Research shows that attention-deficit/hyperactivity disorder, ADHD, and ASD frequently overlap, and possibly even have a shared basis in neural dysfunction. ADHD was first included in the DSM-II category by the American Psychiatric Association’s Diagnostic and Statistical Manual of Mental Disorders in 1968. It was subsequently revised from DSM-2 to DSM-5 in 2013. The DSM-5 broadly defines ASD by two categories: 1) Impaired social communication and/or interaction. 2) Restricted and/or repetitive behaviors. DSM-5 also consolidated all subcategories of the condition into one umbrella diagnosis of autism spectrum disorder (ASD). As a result of that consolidation, Asperger’s Syndrome is no longer considered a separate condition. Although there are many differences between Asperger’s Syndrome and ASD, since 2013, doctors have been instructed to diagnose Asperger’s and autism both as autism spectrum disorders.
Despite extensive research performed in the field, the genetic etiology for at least 70% of cases of ASD remains unknown. Environmental factors have also been implicated in all stages of development, from prenatal to postnatal. For example, in mouse models, maternal infection has been demonstrated to affect deficits in social interaction and language, as well as the presence of restricted and stereotyped patterns of behavior. Other environmental risks in neonatal periods such as decreased neurotrophic factors that support growth, differentiation and survival of neurons also may contribute to development of ASD. Severity of autism-related symptoms have been associated with physiological vulnerability to environmental influences, especially the burden of organic pollutants. The evidence of epigenetic causes of ASD is currently derived only from animal models.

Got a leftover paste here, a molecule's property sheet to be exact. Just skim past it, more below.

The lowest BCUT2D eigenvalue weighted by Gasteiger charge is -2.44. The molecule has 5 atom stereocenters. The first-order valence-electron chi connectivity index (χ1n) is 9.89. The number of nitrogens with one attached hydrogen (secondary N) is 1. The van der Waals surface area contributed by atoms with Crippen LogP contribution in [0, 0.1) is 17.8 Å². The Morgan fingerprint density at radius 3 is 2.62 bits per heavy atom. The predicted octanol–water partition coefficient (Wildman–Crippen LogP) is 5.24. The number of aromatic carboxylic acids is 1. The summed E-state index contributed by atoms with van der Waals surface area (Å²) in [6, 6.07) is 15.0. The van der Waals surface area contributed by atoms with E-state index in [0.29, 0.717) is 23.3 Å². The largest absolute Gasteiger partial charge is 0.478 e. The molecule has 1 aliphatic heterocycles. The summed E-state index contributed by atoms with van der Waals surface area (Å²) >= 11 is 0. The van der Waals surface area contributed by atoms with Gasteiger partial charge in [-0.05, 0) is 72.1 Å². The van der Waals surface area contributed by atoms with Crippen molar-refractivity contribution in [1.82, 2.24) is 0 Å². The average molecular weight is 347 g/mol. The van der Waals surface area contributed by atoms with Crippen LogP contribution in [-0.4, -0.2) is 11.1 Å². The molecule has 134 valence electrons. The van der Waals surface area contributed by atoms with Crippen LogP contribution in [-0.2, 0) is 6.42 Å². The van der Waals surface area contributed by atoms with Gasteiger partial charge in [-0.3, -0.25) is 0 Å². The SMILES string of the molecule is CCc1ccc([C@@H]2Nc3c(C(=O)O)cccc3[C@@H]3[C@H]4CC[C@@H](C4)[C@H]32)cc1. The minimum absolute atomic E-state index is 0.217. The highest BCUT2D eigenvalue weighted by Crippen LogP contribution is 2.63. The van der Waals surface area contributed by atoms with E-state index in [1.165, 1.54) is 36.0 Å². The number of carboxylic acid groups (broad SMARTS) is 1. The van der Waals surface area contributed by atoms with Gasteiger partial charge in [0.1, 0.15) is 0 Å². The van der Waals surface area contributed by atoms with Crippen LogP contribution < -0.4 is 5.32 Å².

In 1908, the term ‘autism’ was part of the ‘four A’s (Associations, Affectivity, Ambivalence, and Autism) used by Swiss psychologist Paul Eugen Bleuler in 1908 to describe a small group of schizophrenic patients showing symptoms of withdrawal and “self-absorption”. However, the documentation of symptoms similar to those associated with ASD found in a court petition filed in 1748 involving the eighteenth-century aristocrat Hugh Blair of Borgue (b. 1708) led scientists to conclude that ASD existed by implication even long before eighteenth-century Britain and Europe.